Form and Gesture: Impressions of Movement
Artists: Meghan Brady, Carolyn Case, Matias Cuevas, E. Saffronia Downing, Anna Hepler, Ashley Page, Kim Rice and Renee Van Der Stelt
Curated by Alexis Iammarino and Alex Ebstein
Goucher College’s Silber Gallery
April 20 – July 2, 2022
Form and Gesture: Impressions of Movement couples the vocabularies of movement analysis with the formal analysis of visual arts. The pieces included are artifacts of their own production, documents that describe their own making. The aesthetics and forms are a direct result of physically rigorous or improvisatory studio processes performed by the artists. The show is an invitation to imagine and discuss how the artists’ movement contributes to their techniques. It also informs a deeper appreciation for and expression of their art practices across geographies, generations, and cultural identities.
Artist Curators Iammarino and Ebstein gather works in which the visual form, structure, and physicality articulated in the making prompts discourse between the divergent approaches to material use and craft explored by each artist. Similarly, they consider the creative communities of feedback and support as well as the geographies that contribute to these distinct, visual voices. Within the gallery, “movement” is unpacked into the paths of individual action and stillness, group momentum, formations of community, restrictions and tensions, and the suggestion of future trajectory Giving attention to the physical effort evident in their studio practices and the ways they choose to articulate their identities within the works, artists in this show move, labor, perform, and directly collaborate with their materials to forge the meaning of their work. The resulting objects convey personal and political narratives located within the corporeal actions, emotive presence, and conceptual interests that individuate and braid together conversations between artists. Here the curators consider the bodies of the artists’ as conceptually fluid entities, each positioned to represent self between the physical, the social and/or a situated body politic.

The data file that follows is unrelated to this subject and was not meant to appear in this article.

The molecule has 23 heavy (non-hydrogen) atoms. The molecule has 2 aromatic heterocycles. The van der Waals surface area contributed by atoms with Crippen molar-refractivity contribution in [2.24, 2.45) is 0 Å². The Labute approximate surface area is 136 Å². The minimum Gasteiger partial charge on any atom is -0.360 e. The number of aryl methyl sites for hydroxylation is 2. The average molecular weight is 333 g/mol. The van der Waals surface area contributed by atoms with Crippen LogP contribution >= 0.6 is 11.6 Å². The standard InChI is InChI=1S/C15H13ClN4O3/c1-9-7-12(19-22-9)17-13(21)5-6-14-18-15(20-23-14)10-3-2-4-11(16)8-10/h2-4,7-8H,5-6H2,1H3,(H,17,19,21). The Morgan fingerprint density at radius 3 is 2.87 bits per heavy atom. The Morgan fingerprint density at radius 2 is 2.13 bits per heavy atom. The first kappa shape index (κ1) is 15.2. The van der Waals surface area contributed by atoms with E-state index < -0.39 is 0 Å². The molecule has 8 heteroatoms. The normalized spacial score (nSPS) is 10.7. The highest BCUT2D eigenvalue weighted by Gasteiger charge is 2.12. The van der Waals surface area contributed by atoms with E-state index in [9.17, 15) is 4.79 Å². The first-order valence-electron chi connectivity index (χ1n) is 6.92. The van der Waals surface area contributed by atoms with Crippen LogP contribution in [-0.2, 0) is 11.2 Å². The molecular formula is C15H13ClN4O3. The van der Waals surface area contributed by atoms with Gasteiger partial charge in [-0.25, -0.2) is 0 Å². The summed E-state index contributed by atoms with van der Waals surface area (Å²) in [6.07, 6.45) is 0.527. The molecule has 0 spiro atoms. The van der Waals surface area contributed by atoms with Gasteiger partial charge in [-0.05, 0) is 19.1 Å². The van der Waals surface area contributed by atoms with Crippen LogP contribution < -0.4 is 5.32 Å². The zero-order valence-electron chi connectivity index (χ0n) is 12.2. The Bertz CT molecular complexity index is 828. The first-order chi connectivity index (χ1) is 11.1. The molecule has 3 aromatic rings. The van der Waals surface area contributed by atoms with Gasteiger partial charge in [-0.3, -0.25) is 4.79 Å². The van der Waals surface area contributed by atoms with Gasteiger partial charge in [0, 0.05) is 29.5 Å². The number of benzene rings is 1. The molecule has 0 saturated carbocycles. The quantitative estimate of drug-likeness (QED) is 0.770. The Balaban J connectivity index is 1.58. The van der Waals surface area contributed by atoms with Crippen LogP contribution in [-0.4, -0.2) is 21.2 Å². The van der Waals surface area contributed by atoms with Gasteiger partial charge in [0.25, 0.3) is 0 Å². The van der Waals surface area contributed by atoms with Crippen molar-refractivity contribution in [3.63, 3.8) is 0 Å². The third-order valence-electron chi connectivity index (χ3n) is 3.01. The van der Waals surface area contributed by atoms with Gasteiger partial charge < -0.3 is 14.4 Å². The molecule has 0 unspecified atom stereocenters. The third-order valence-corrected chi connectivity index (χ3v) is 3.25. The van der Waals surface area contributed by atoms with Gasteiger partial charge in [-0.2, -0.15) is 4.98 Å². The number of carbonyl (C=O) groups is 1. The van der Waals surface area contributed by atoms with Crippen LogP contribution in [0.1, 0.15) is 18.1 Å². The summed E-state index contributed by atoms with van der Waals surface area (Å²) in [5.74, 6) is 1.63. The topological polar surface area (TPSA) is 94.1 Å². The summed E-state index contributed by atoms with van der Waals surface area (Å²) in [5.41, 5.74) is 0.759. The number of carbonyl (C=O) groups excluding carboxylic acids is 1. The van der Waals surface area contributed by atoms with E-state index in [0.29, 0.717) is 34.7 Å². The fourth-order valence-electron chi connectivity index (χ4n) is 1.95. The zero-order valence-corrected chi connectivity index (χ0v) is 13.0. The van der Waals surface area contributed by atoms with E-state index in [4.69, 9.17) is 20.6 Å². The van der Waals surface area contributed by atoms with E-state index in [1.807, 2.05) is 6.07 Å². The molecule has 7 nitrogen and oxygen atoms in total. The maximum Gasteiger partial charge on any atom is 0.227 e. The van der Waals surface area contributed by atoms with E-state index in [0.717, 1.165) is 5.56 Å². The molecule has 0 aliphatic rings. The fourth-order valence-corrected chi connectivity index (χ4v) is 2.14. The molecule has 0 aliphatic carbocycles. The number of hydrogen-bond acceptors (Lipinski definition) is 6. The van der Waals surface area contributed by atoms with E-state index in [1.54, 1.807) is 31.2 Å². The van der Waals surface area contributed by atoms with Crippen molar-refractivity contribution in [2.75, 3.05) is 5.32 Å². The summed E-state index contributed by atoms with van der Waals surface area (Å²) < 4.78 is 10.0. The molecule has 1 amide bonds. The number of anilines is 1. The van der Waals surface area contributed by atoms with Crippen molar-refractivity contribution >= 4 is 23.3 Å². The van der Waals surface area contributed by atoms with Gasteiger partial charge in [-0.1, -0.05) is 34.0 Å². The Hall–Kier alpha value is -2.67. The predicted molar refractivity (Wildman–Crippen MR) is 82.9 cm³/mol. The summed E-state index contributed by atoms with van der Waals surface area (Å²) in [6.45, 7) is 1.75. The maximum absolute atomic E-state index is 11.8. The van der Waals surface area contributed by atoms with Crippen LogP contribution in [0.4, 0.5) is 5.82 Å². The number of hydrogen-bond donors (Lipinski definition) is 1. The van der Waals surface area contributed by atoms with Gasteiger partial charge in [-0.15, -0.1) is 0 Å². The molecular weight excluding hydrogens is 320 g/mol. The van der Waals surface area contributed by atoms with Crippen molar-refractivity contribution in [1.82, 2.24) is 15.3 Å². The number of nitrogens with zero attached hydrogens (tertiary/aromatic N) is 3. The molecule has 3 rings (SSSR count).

Dance and restorative practices anchor Iammarino’s studio practice in the visual arts and community-based collaborations; including her work as a muralist, cinematographer, director/curator of public history publication platforms and exhibitions. Ebstein’s visual arts curation is informed by her commitment to community and occupying and sharing creative space in Baltimore, in both co-founded galleries and existing, artist live/work warehouses. Her studio practice finds commonality with and inspiration from the artists she works with in both her curatorial and professorial roles.Pairing these overlapping interests with different focuses examines how artists build both a visual language and physical practice –in the studio and as part of a larger conversation about how abstraction and formal language interact. By examining echoes of similar forms, spatial relationships, material transformations, and tactile objects, the works challenge the expectation that like forms convey like ideas